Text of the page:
Bangladesh’s government has approved an amendment that would allow for the death penalty in rape cases. The decision comes as a result of angry protests in the South Asian country over incidents of sexual assault.
Cabinet Secretary, Khandker Anwarul Islam told reporters in a news conference that the amendment was approved at a weekly meeting of the council of ministers headed by Prime Minister Sheikh Hasina.
Islam said the ministers approved the draft of the Women and Children Repression Prevention (Amendment) Bill, 2020 in the meeting held virtually due to the coronavirus pandemic.
The bill says anyone convicted of rape will be punished with death or “rigorous imprisonment” for life. The existing provision stipulates a maximum of life in prison for rape.
Law and Justice Minister, Anisul Huq said a presidential declaration is expected on Tuesday, 13th October for the new provision to come into effect.
The changes to the law were demanded by thousands of demonstrators across the Muslim-majority nation calling for more severe punishments for the perpetrators of sexual assaults.
The country witnessed unprecedented protests after a woman was stripped and sexually assaulted by a group of men in a remote southern village.
Police arrested eight suspects as a video of the assault went viral more than a month after the attack occurred at the victim’s home in Noakhali, nearly 200km (124 miles) southeast of the capital, Dhaka. The attackers shown in the video apparently included a man who had allegedly raped the woman in the video at gunpoint multiple times over the last year, based on an investigation by the National Human Rights Commission (NHRC).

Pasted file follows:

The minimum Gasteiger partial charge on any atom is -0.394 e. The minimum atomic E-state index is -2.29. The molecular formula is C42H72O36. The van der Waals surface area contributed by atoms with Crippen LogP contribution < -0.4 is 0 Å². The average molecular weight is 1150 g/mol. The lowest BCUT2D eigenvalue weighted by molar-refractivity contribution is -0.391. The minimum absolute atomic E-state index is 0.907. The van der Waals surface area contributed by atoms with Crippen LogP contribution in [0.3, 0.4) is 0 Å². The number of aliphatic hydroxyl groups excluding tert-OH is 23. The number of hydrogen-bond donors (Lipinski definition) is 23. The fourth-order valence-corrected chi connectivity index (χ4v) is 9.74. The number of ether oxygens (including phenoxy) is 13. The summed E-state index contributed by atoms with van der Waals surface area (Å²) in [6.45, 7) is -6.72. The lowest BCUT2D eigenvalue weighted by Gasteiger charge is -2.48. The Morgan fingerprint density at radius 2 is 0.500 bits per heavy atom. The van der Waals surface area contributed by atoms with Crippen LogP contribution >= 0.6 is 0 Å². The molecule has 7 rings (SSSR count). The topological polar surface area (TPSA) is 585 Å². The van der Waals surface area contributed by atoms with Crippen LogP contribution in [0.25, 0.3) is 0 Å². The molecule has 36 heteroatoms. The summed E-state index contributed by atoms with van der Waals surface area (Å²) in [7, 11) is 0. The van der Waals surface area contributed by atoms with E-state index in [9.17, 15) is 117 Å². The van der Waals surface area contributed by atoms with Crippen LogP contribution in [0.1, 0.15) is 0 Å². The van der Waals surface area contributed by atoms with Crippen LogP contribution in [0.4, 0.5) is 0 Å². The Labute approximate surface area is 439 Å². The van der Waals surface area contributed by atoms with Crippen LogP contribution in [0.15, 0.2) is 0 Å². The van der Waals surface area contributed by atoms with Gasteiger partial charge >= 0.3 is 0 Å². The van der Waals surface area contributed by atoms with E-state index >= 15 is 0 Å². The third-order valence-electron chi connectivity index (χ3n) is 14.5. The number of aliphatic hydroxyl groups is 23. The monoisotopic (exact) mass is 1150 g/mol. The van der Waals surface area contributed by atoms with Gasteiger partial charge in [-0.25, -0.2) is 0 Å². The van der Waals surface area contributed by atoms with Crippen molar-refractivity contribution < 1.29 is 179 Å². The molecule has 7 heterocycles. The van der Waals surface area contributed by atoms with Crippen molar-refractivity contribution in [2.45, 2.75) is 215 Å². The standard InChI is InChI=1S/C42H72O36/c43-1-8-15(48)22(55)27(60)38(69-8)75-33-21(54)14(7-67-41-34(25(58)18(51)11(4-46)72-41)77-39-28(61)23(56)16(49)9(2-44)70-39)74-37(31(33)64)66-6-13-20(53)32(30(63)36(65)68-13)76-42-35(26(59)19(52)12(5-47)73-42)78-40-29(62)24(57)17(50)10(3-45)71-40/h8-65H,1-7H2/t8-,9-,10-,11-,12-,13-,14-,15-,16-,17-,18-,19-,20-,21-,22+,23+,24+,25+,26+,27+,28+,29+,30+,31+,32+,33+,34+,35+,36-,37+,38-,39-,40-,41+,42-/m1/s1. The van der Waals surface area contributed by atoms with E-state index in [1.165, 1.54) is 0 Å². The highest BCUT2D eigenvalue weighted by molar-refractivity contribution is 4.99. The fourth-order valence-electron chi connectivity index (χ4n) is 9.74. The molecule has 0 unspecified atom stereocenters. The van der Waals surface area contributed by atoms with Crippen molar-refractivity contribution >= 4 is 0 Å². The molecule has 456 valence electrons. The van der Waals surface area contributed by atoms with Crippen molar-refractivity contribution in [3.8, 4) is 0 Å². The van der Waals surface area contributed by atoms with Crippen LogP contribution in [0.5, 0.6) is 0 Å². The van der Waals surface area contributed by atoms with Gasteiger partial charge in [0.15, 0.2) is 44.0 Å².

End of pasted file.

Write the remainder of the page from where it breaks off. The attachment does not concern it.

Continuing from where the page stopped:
Days before the Noakhali video went viral, the public was already riled up as members of the Bangladesh Chhatra League, the student wing of the governing party, were arrested and charged with gang raping a woman in the northern town of Sylhet.
The demonstrators, mainly women students and activists who took to the streets in Dhaka and other cities, protested against the rising number of incidents of rape and sexual assaults reported in the media. They shouted “Hang the rapists” and “No mercy to rapists”.
“Bangladeshi women have had enough of the government’s abject failure to address repeated rapes and sexual assaults,” said Meenakshi Ganguly, South Asia director at Human Rights Watch. “The Bangladesh government needs to finally make good on its empty promises and heed activists’ calls to take meaningful action to combat sexual violence and to support survivors.”
It was the first time that Bangladesh had witnessed such large-scale protests against sexual violence over a prolonged period.
In a recent report, human rights group Ain o Salish Kendra said nearly 1,000 women were raped in the first nine months of the year – one-fifth of them being gang rapes – while 43 of the 975 victims were killed after being attacked.
The conviction rate for rape in Bangladesh is below 1 percent. A 2013 UN multi-country survey found that among men in Bangladesh who admitted to committing rape, 88 percent of rural respondents and 95 percent of urban respondents said that they had faced no legal consequences.